It may be a driver issue, but I was under the impression that most of the distro pretty much use the same set of code.

                  In the case of the compact flash, it's just emulating an IDE controller, so one would assume tht the device would look just like a drive to the OS. Have you talk with the vendor to see what they recommend?

                  Have you try to do this under a different OS like Windows or BSD?

                  Paul
                  I only own a copy of windows 2000 but with the compact flash card plugged into my ide win2k wouldn't boot. I brought out an old HD and installed w2k, just having it plugged in after the OS is installed freaks it out. Starting off of the CD gives the same result. It did the same thing when I had the extreme 3 card, which does not support UDMA.

                  Yes, I emailed Sandisk for any information they could provide but all i got was crickets.

                  I honestly never even thought of giving BSD a try. I'll do that when I get a chance.

                  Comment


                  • #39
                    Why don't you use usb? Much faster than your old ide interface and with a good bios no problem to boot.

                    Comment


                    • #40
                      Originally posted by Kano View Post
                      Why don't you use usb? Much faster than your old ide interface and with a good bios no problem to boot.
                      Now, why would you say that? When I use a USB drive, the speed has always been slower than the internal ide drive and uses more cpu utilization.

                      Comment


                      • #41
                        I never check CPU use with dual core But I can tell you Kanotix runs good from USB sticks. There are even highspeed sticks out there with 30 mb/s, standard ones are about 10-15 mb/s.

                        Comment


                        • #42
                          I have tried Puppy Linux off a USB drive. It works well enough on a lot of the newer PC's, but the boot can be problematic.

                          I think the boot time is always a bit slow because initial loading of boot sectors are using usb 1.1 for maximum compatibility.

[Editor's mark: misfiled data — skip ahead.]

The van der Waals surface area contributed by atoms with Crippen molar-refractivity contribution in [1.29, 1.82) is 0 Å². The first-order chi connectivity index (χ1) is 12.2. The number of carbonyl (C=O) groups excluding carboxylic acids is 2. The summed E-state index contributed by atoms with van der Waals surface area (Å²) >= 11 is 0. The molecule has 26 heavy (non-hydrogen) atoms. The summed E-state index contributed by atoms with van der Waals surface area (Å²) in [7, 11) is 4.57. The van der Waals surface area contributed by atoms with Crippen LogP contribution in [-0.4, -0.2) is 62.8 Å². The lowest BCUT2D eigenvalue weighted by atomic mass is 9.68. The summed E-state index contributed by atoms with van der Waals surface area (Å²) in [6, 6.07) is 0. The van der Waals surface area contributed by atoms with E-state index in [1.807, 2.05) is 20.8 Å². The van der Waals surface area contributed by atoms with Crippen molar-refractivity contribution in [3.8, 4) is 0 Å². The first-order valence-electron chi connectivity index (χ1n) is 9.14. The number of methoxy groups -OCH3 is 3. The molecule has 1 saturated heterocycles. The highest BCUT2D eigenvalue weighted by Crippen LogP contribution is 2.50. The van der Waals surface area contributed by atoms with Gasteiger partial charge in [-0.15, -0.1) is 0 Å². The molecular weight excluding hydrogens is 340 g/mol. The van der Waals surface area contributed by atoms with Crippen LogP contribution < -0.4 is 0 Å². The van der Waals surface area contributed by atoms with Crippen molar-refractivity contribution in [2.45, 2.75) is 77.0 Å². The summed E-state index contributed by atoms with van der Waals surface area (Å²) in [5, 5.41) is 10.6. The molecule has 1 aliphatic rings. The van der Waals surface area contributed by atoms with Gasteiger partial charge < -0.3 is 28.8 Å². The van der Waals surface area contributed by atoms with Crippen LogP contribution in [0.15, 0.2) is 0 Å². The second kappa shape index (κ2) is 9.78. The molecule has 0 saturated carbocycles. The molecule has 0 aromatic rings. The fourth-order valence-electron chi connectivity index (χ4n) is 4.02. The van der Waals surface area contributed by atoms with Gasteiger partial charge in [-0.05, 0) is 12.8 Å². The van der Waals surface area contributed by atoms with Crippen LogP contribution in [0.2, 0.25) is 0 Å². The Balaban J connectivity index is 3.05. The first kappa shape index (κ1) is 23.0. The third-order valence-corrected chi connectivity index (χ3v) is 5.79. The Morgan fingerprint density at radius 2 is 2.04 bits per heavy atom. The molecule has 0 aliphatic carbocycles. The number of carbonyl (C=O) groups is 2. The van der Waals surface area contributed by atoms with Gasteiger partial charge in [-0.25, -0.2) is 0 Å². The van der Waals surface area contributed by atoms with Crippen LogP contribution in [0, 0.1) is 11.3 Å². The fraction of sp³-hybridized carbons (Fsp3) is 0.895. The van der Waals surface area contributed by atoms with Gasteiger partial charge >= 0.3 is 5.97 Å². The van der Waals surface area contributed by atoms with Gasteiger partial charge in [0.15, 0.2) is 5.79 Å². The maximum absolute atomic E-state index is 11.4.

The BIOS is often at fault. Some pc will boot from a fat32, some only fat16. Some will boot only if the drive has a MBR, some will only boot when the drive is formatted like a floppy. Some will boot only on cold start, etc.

                          I also don't like to have an USB sticking out the side of the machine.

                          It would be nice to be able to boot from Compact flash or SD, but only a few laptops (mostly tablets) have that capability.

                          I would not use the flash for swap, it may burn out the card.

                          Comment


                          • #43
                            Well because of the more or less useless V Ready Boost feature you may even get USB sticks for direct motherboard connection. Why don't you try Kanotix on USB? Up to 2 GB you can run the "normal" live version - if you want with added packages and preloaded with 3d drivers. With 4 GB and more you can do a real hd install - in advanced mode when you change the hd0 grub entry to match the USB device. In both cases it uses full USB 2.0 speed to boot - just your device limits the speed. In case of installing 3d drivers in live mode using nvidia/fglrx cheatcodes these devices really work nice, because of the much lower seek time. The same is true for hd install from USB instead of a cd.

                            Comment


                            • #44
                              Originally posted by Svartalf View Post
                              YES.

                              http://www.tomshardware.com/2005/08/...compact_flash/
                              http://shopper.cnet.com/flash-memory...-32510515.html

                              I'm eying one for myself to some of the same sorts of cute tricks with more modern machines.

                              Let me know how the SATA version of the CF reader works compared to the IDE version. Perhaps I may make use of this as well in my own system for backup purposes

                              Comment


                              • #45
                                eSata USB combo

                                Well it's been more than a year now. I thought some might like to know
                                about an eSata USB pendrive I stumbled upon a few months back.

                                http://petepr.drivehq.com/tests/review_aolab.html